Arc de Triomphe

I have a confession to make. While travelling, I try to avoid the metro and stay above ground as much as possible. Being underground in an unfamiliar place gives me anxiety, all stemming back to a trip to Versailles 10 years ago where the line we needed to take was shut down for maintenance.

Allow me to set the scene; Châtelet-les-Halles (which I believe is the largest underground station in the world, correct me if I’m wrong), morning rush hour, what felt like millions of rushed commuters whizzing by, and not one English speaker around to help us figure out an alternative route.

Panic and claustrophobia set in and, like a scene from a very bad movie, I stood right in the way of everyone hyperventilating while big fat rolly-polly years slid down my face. It wasn’t my finest moment, and the memory still makes me break out in hives.

Fast forward to this morning. We decided to take the metro to Arc de Triomphe. We got lost and confused in the first station. Should we abort our plan and head back above ground? We decided to persevere. More wrong turns, entering and exiting incorrect platforms, trying to read maps that swam before our eyes. We finally made it onto the right train.

Big sighs of relief.

It wasn’t over yet though. We still had to transfer trains at (deep breath) Châtelet-les-Halles.


Of course we couldn’t find where we needed to go. Of course everywhere we turned seemed to take us further away from where we needed to be. And of course I started to hyperventilate, and wanted to sit down exactly where I was and wait for the nightmare to end.

An helpful staffer ended up directing us back down the elevator we had just taken up (naturally). A train arrived into the station. We jumped on, only to realise that it wasn’t.our.train. We jumped off before the doors shut and waited for the next.


Here I am feeling relief, accomplished, and more than a little dizzy from all of the hyperventilating.

And now to the Arc de Triomphe itself..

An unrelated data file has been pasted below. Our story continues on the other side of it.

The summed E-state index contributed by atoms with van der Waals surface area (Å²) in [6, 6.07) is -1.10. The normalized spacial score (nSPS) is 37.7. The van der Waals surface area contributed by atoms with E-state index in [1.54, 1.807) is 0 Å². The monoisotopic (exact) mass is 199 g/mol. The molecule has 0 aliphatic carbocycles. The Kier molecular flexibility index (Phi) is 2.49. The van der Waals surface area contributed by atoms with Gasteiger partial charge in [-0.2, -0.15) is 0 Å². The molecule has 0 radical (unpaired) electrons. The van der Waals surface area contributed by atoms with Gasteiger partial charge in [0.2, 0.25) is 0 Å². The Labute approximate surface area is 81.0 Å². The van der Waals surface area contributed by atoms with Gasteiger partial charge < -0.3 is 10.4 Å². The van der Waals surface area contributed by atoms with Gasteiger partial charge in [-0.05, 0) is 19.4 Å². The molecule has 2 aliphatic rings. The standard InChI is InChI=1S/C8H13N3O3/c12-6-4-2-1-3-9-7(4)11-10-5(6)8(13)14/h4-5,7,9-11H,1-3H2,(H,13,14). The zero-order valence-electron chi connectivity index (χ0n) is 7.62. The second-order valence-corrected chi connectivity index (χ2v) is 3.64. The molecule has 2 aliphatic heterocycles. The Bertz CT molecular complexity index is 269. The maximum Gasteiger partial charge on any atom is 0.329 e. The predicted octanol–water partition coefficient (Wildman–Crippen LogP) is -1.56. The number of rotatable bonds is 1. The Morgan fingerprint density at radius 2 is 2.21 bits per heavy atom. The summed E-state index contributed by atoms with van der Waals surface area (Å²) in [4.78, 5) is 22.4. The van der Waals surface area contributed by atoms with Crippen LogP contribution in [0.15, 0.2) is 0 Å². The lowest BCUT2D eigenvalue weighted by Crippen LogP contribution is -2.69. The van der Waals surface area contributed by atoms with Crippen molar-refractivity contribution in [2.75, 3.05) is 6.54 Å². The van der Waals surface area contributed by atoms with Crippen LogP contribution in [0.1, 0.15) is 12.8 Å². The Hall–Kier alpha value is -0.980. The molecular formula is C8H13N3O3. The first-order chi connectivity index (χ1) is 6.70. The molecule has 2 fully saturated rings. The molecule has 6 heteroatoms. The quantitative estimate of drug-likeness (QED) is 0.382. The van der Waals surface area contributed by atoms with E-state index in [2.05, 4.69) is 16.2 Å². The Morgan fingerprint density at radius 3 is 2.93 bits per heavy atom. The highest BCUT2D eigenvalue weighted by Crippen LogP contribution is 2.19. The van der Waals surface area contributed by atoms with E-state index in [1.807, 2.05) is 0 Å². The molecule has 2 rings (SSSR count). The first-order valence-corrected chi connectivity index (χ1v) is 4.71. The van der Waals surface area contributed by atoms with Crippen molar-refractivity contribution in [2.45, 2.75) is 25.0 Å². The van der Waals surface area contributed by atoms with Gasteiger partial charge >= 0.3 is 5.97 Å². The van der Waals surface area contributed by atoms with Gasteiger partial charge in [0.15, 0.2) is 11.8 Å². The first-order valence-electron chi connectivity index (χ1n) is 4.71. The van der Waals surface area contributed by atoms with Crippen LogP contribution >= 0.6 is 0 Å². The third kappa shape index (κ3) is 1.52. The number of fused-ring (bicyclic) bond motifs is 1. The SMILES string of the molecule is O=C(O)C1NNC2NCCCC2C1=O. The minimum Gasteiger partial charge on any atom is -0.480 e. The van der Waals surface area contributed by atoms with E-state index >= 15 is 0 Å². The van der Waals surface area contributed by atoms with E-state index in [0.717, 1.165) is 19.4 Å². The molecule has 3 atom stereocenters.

And the ever important Tomb of the Unknown Soldier..

On November 11, 1920 the body of an unknown soldier was buried beneath the vault of the Arc de Triomphe, as a symbol of all the soldiers who fell in the course of the First World War. Since November 11, 1923 the flame of remembrance on top of the tomb has been rekindled every day at 6:30pm during a memorial ceremony.

– Marla

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I like tea and cats and travel and murder mysteries and taking photos and eating delicious food and Spring flowers and witty humour and birdsong and British Royals and a nice cold IPA and random tidbits and .. DID I MENTION THAT I LIKE CATS? Come check out my blogs and see what I find myself getting up to!

7 thoughts on “Arc de Triomphe

  1. hahaha yes and you only take it in long period, imagine the poor souls like me working there needed to take this underground maze each day,not good, I walk much better. Chatelet les Halles yes , I always advice newcomers and friends/family to avoid it. I drive in Paris by the way, much better ::) Cheers


  2. All those wonderful items you packed and one you forgot was a Paris Metro App. We always make sure to jot down which line and direction to avoid the mass confusion below ground.

    Now that you conquered that demon, what’s next?

    Liked by 1 person

  3. O, we just came back from Paris and yes, Chatelet les Halles seems like a busy station – although we didn’t get off at this station, we saw someone get mugged as they were exiting the metro!

    Google Maps actually comes in handy with transit routes. The metro lines and stations are spot on. I wouldn’t trust the times though.

    For Paris in particular, I recommend downloading the RATP app next time.

    Liked by 1 person

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